- Baby's change of clothes for the day home. If you are staying near the hospital the day before pre-op you may also need a second set plus perhaps a spare set of clean clothes to put on your baby. Some recommend side snapping onesies or gowns so that wires can poke out of the baby. This is not entirely necessary – typical onesies are fine and my baby spent alot of the hospital stay just naked or covered with blankets.
- Baby blanket – After changing into the hospital gown on operation day, there's still a fair bit of waiting, and you can use a hospital blanket or bring your own. There was a period of waiting where we didn't have access to a hospital blanket though, so it was helpful that we had one.
- Pacifier/soother or favorite toy – Your baby will be pricked during the blood draw. It's not uncommon for a baby to have rolling veins (like mine), and one of the phlebotomists (the person who does the blood draw) had to make 3 pokes to finally draw blood. No kid enjoys the blood draw. After surgery your baby will probably have a few more experiences that aren't particularly pleasant.
We didn't try this ourselves but you can actually buy a microwavable plush animal that has a soothing lavender scent.
- Baby Bath Tub – If you are staying elsewhere the night before surgery, you should bring a baby bath tub. You will have to wash the baby with a soap given by the hospital.
- Pumping Items – If you are an exclusively pumping mama like I am, you will need all your pumping gear and parts, like a pump bra, portable pump, bottles. The hospital may be able to provide a pump, but I found it easier to use my own during pre-op, because we were moving around the hospital.
- I also had the issue of not being able to sanitize my pump parts in between sessions while waiting at the hospital. So I bought the following spray. I rinsed the parts with water and then sprayed. Let stand for 10 minutes and then you're good to go.
What It's Like
Pre-op is the day before the operation, where they draw blood to run a battery of tests, swab the child's nose to assess illness, and take a chest x-ray. You will meet with a nurse practitioner to talk about the baby's history and also get any questions answered.
For us there was alot of waiting. Bring something to do. And to entertain the baby.
The surgery schedule was not determined until the day before. And in our case, we actually spent the whole day at Children's Hospital of Los Angeles (CHLA) for pre-op, because the blood draws took awhile and there were long waits in between. It was 5pm before we checked into the nearby Ronald McDonald House for the night.
At 5:30pm the nurse called and said our surgery was canceled the next day, and we would have to reschedule. As a massive hospital that gets a higher volume of babies and emergency cases, this is always a possibility. My husband was pissed because he had not realized this could happen. Prepare for the possibility ahead of time.
Typically on pre-op you will get a call telling you the last time your baby can eat before surgery. Before bed you will give the baby a bath with the soap that the hospital gives you. The written instructions said to scrub the baby for 5 minutes. I did not read this beforehand and definitely did not do this. (Mom Guilt talking here, but it all turned out ok)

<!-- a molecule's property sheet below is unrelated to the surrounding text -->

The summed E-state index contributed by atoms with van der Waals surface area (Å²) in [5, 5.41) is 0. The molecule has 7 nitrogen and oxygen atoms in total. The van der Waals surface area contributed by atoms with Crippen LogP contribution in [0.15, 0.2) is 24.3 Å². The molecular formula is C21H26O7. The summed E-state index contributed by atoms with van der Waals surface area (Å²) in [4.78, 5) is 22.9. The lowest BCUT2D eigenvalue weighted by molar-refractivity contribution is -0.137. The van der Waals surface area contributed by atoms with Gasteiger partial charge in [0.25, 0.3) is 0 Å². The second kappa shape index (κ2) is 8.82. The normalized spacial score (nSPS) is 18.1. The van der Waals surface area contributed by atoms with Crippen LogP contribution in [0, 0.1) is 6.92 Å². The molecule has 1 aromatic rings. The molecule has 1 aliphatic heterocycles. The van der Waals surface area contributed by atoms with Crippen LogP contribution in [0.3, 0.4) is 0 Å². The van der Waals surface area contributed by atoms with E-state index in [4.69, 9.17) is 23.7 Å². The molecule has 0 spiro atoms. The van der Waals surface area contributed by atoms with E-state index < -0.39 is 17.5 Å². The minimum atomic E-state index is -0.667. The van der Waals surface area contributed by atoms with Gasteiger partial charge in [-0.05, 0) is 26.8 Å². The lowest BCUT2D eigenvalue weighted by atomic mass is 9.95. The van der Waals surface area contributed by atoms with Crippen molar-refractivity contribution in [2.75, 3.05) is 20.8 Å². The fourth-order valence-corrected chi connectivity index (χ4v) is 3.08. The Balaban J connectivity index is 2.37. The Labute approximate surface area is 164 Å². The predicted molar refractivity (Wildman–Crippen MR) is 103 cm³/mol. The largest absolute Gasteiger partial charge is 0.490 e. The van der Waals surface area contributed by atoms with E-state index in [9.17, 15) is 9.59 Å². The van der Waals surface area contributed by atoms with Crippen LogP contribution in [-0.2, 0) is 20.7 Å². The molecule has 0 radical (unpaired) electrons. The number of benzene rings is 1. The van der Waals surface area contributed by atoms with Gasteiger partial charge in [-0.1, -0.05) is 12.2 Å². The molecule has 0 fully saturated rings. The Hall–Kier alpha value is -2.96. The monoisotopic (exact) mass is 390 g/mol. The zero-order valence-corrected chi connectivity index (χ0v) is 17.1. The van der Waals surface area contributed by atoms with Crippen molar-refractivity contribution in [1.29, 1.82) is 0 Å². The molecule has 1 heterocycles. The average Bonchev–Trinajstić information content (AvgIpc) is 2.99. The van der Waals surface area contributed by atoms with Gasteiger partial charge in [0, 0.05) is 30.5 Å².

If you have an early surgery time then it's best to try to get the baby to bed earlier. Quite honestly, you will probably get little sleep.
I was a ball of nervousness, excitement, and anxiety all night. The day was finally coming. The outcome was also going to be out of my hands – I had done all my research to get us there, to the best hospital possible for our family, in the hands of the best surgeon I could find.
Breastmilk can be fed typically up to 4 hours before surgery, while for formula the last feed is more like 6 hours before surgery. Pedialyte can be given up until 2 hours before the appointed time. The nurse can give you pedialyte so that you don't have to bring your own. They also have ready serve bottles, though you should either ask for bottle nipples to use or bring your own.
We got to the hospital early and were ushered into a room to see the nurse practitioner. Then we were asked to do an antibacterial wipe of my warrior, which gave me a little anxiety because, uh, shouldn't the nurse do it so that I don't do it wrong? They assured me it was fine and that of course the baby would be scrubbed pre-surgery to minimize infection risk.
Then we put her in a hospital gown, and waited. The last step was meeting the anesthesiologist, who actually helped answer some general questions about the day too.
We placed her on the hospital bed, and wheeled her to the door of the operating room. My husband asked if we would be allowed into the OR and I laughed. That would probably be a good way to kickstart a panic attack for parents.
Thankfully at 5 months my warrior was not really aware of what was going on. We gave our hugs and kisses, and my husband nervously told the anesthesiologist our baby was probably going to have separation anxiety from us. Thankfully that did not happen with our happy baby. I do remember her head rotating to catch another glimpse of us before going into the operating room.
We were told to go get something to eat and that the surgery should be done by about 3 hours. There's a family waiting room where we would be called by the surgeon and updated. Then it would take another hour or so to get her situated in the CTICU (cardiothoracic surgery intensive care unit), before we could go see her.
At 4 hours we were getting a bit nervous. Then I got a call from the CTICU..she had gone directly there without warning and she was ready for us!